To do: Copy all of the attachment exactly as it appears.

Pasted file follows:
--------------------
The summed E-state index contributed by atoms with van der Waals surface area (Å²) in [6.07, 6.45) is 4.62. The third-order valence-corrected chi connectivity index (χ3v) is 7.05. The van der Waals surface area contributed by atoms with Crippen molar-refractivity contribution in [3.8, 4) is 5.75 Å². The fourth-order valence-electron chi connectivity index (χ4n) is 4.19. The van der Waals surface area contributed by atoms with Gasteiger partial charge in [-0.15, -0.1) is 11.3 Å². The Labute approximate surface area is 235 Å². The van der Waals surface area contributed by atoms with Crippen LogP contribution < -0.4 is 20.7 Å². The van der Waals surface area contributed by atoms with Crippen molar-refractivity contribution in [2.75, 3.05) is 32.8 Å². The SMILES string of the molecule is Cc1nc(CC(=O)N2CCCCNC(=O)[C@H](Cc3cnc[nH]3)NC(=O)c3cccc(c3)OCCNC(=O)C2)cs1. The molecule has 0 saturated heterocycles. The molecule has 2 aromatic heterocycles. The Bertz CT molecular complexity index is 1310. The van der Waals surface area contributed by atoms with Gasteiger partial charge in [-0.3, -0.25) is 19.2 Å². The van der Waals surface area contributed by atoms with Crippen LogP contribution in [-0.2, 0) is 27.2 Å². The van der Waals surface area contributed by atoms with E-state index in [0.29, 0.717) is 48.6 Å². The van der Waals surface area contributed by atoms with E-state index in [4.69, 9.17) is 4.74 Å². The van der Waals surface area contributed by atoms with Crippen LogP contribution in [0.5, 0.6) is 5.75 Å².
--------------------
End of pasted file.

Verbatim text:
The summed E-state index contributed by atoms with van der Waals surface area (Å²) in [6.07, 6.45) is 4.62. The third-order valence-corrected chi connectivity index (χ3v) is 7.05. The van der Waals surface area contributed by atoms with Crippen molar-refractivity contribution in [3.8, 4) is 5.75 Å². The fourth-order valence-electron chi connectivity index (χ4n) is 4.19. The van der Waals surface area contributed by atoms with Gasteiger partial charge in [-0.15, -0.1) is 11.3 Å². The Labute approximate surface area is 235 Å². The van der Waals surface area contributed by atoms with Crippen LogP contribution < -0.4 is 20.7 Å². The van der Waals surface area contributed by atoms with Crippen molar-refractivity contribution in [2.75, 3.05) is 32.8 Å². The SMILES string of the molecule is Cc1nc(CC(=O)N2CCCCNC(=O)[C@H](Cc3cnc[nH]3)NC(=O)c3cccc(c3)OCCNC(=O)C2)cs1. The molecule has 0 saturated heterocycles. The molecule has 2 aromatic heterocycles. The Bertz CT molecular complexity index is 1310. The van der Waals surface area contributed by atoms with Gasteiger partial charge in [-0.3, -0.25) is 19.2 Å². The van der Waals surface area contributed by atoms with Crippen LogP contribution in [-0.2, 0) is 27.2 Å². The van der Waals surface area contributed by atoms with E-state index in [0.29, 0.717) is 48.6 Å². The van der Waals surface area contributed by atoms with E-state index in [4.69, 9.17) is 4.74 Å². The van der Waals surface area contributed by atoms with Crippen LogP contribution in [0.5, 0.6) is 5.75 Å².